Classic Computer Magazine Archive COMPUTE! ISSUE 30 / NOVEMBER 1982 / PAGE 62

VIC Harmony

Henry Forson
New Monmouth, NJ

Would you like to teach your VIC to sing in three-part harmony? Here's a program, called the Harmonizer, that makes training your VIC easy.

Believe it or not, it's the data statements that make this program so friendly. In fact, they were given prime consideration in the design. The data statements tell the Harmonizer how to play your song. These statements change with each song, although the rest of the program stays pretty much the same. The data statements contain three kinds of information: voice commands, notes, and separators. These are described separately below.

Voice Commands: The VIC has three voices – Soprano, Alto, and Tenor. The voice command tells which voice we want to play the following notes. A voice command consists of the letter "V" followed by an "S", "A", or "T" for Soprano, Alto, or Tenor, respectively. The "VS" on line 10 is a voice command meaning soprano.

Notes: In a data statement, a note consists of an "A", "B", "C", "D", "E", "F", "G", or "R", followed by a number from 1 to 9. The letters "A" to "G" are the standard music names for notes. The "R" (for rest) means silence. The number following the letter tells how many counts the note or rest lasts. A count is not always the same as a musical beat; the shortest note in a song has a value of one count. This eliminates the need for a notation involving fractions.

Separators: Separators are just commas and spaces. You can put them in the data strings wherever you want. You might find them useful to keep track of musical groupings, to make your data more readable.

Other Data Features: An "X" indicates the end of your data, to save you the trouble of counting notes. It makes no difference what order you put the voices in, and you can change voices whenever you want. So, you could build up a complete tune a short phrase at a time using one or all voices, and check it as you go by listening, instead of listing.


When the Harmonizer is started, it seems to pause at first because it is reading the input data, sorting the notes by voices, and determining the internal note codes. Suddenly, it prints out how many notes were found for each voice, and plays the music. When it finishes, it prints out how much memory was free, and silences all the voices.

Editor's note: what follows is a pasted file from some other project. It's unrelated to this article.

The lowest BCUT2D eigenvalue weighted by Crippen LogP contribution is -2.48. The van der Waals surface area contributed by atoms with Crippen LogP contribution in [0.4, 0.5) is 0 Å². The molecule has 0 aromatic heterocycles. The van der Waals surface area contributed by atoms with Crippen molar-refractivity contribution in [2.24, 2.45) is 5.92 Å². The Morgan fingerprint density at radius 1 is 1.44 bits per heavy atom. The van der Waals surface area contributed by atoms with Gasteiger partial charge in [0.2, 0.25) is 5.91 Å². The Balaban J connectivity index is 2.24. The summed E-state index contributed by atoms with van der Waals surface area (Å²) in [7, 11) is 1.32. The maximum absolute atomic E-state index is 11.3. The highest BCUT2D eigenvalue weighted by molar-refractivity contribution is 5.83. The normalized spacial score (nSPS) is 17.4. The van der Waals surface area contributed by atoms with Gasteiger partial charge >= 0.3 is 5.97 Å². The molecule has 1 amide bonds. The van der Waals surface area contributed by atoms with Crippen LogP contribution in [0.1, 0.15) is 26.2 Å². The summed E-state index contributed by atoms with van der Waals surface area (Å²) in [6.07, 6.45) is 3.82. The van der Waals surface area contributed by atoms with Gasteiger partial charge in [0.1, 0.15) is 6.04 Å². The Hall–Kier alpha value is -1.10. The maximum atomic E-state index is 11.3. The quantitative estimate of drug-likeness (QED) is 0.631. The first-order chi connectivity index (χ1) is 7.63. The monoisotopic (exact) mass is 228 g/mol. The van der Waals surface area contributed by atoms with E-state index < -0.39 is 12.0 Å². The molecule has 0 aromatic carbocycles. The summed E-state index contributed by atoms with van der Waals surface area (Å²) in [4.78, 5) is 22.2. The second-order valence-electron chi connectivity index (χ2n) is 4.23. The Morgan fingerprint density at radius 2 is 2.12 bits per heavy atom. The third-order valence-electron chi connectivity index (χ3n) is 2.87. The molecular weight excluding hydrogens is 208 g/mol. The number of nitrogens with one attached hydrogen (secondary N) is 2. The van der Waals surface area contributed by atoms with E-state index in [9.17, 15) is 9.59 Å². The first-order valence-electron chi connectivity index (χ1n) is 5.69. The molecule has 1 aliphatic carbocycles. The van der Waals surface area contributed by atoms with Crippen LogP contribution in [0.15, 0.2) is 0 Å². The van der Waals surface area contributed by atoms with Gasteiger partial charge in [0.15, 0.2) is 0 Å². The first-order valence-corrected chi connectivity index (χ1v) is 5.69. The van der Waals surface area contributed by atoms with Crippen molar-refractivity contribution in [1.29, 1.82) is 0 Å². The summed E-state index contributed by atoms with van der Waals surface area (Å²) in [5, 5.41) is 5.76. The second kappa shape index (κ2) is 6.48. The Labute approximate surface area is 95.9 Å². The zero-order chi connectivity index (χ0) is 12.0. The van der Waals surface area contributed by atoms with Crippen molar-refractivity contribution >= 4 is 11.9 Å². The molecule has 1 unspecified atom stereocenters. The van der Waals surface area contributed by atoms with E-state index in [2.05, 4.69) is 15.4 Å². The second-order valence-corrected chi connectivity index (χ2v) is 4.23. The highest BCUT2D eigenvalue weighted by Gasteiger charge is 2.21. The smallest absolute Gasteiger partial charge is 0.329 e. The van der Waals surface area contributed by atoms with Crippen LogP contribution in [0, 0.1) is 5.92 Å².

The first time you try it, remember to turn up the TV volume. For a quick test, you may want to leave out the data statements 12 to 20, 24 to 32, and 36 to 44. Also, you can leave out some of the REM statements to save space.

The key to understanding how it works inside is to study the two-dimensional array, "N%". The "N" stands for note and the "%" means integer. The N% array is like a table containing three rows and 81 columns of integers. The rows are numbered 0, 1, and 2; one row for each voice. Each row has 81 columns, numbered 0 to 80. Columns 1 to 80 store each voice's notes in an internal form in sequential order. See line 480. Both the pitch and duration are packed into a single integer. So, you have a maximum of 80 notes per voice. If you get more memory, you can have a larger array just by changing the 80 in line 130. Column 0 keeps track of how many notes each voice actually uses in a particular piece.

When playing begins (around line 500), two other one-dimensional arrays are also used to keep track of where the Harmonizer is. The SP% (for stack pointer) array keeps track of the column of the current note for a given voice. Likewise, the TM% (for timer) array keeps track of how long, in counts, the current note for a given voice has been playing.

All input comes from the subroutine at line 800, which gets a single character from the data statements and returns it in the variable "C$". This routine lets you use arbitrary length data strings and also takes care of the separators.


Once you have the standard program working, you will probably want to make changes. One of the first might be to add sharps and flats. These may be added using lines 350 to 410 as a guide. I've used the graphics on the front of the keys for this purpose; the one on the right means sharp, and the one on the left means flat. I've left this feature out of the article listing mainly so I could type it. Look at your VIC keyboard and imagine trying to figure out the difference between my hand-drawn C sharp and D sharp!

Other minor changes I might suggest would be to vary the tempo (line 680) or make the tune repeat (change line 740 to GOTO 510). A finishing touch would be to paint a picture on the screen to match the tune.

The Harmonizer was designed to be friendly; it's easy to use and modify. It works well. If you like music, I think you'll like the Harmonizer.